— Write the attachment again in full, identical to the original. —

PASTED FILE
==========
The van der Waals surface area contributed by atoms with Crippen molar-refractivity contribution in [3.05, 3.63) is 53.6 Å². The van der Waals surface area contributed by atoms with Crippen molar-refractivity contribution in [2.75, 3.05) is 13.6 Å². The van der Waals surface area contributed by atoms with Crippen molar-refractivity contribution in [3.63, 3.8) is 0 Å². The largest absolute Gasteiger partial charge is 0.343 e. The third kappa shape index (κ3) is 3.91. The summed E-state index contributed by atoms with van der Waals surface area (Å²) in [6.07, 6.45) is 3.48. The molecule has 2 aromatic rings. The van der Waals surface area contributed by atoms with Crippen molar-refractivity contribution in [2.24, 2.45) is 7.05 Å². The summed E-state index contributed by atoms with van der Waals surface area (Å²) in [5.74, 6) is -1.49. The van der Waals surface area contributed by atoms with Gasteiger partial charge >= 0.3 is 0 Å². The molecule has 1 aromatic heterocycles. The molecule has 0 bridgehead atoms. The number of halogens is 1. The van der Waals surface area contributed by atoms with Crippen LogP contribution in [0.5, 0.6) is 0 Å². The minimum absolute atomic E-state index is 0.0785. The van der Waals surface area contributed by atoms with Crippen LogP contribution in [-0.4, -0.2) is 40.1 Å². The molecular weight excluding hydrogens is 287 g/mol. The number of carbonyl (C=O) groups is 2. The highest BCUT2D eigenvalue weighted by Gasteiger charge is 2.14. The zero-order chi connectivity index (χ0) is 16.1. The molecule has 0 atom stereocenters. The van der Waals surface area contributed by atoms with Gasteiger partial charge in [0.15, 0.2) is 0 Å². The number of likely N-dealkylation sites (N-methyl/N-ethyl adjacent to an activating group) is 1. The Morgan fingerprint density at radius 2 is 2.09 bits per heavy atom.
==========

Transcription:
The van der Waals surface area contributed by atoms with Crippen molar-refractivity contribution in [3.05, 3.63) is 53.6 Å². The van der Waals surface area contributed by atoms with Crippen molar-refractivity contribution in [2.75, 3.05) is 13.6 Å². The van der Waals surface area contributed by atoms with Crippen molar-refractivity contribution in [3.63, 3.8) is 0 Å². The largest absolute Gasteiger partial charge is 0.343 e. The third kappa shape index (κ3) is 3.91. The summed E-state index contributed by atoms with van der Waals surface area (Å²) in [6.07, 6.45) is 3.48. The molecule has 2 aromatic rings. The van der Waals surface area contributed by atoms with Crippen molar-refractivity contribution in [2.24, 2.45) is 7.05 Å². The summed E-state index contributed by atoms with van der Waals surface area (Å²) in [5.74, 6) is -1.49. The van der Waals surface area contributed by atoms with Gasteiger partial charge >= 0.3 is 0 Å². The molecule has 1 aromatic heterocycles. The molecule has 0 bridgehead atoms. The number of halogens is 1. The van der Waals surface area contributed by atoms with Crippen LogP contribution in [0.5, 0.6) is 0 Å². The minimum absolute atomic E-state index is 0.0785. The van der Waals surface area contributed by atoms with Crippen LogP contribution in [-0.4, -0.2) is 40.1 Å². The molecular weight excluding hydrogens is 287 g/mol. The number of carbonyl (C=O) groups is 2. The highest BCUT2D eigenvalue weighted by Gasteiger charge is 2.14. The zero-order chi connectivity index (χ0) is 16.1. The molecule has 0 atom stereocenters. The van der Waals surface area contributed by atoms with Gasteiger partial charge in [0.15, 0.2) is 0 Å². The number of likely N-dealkylation sites (N-methyl/N-ethyl adjacent to an activating group) is 1. The Morgan fingerprint density at radius 2 is 2.09 bits per heavy atom.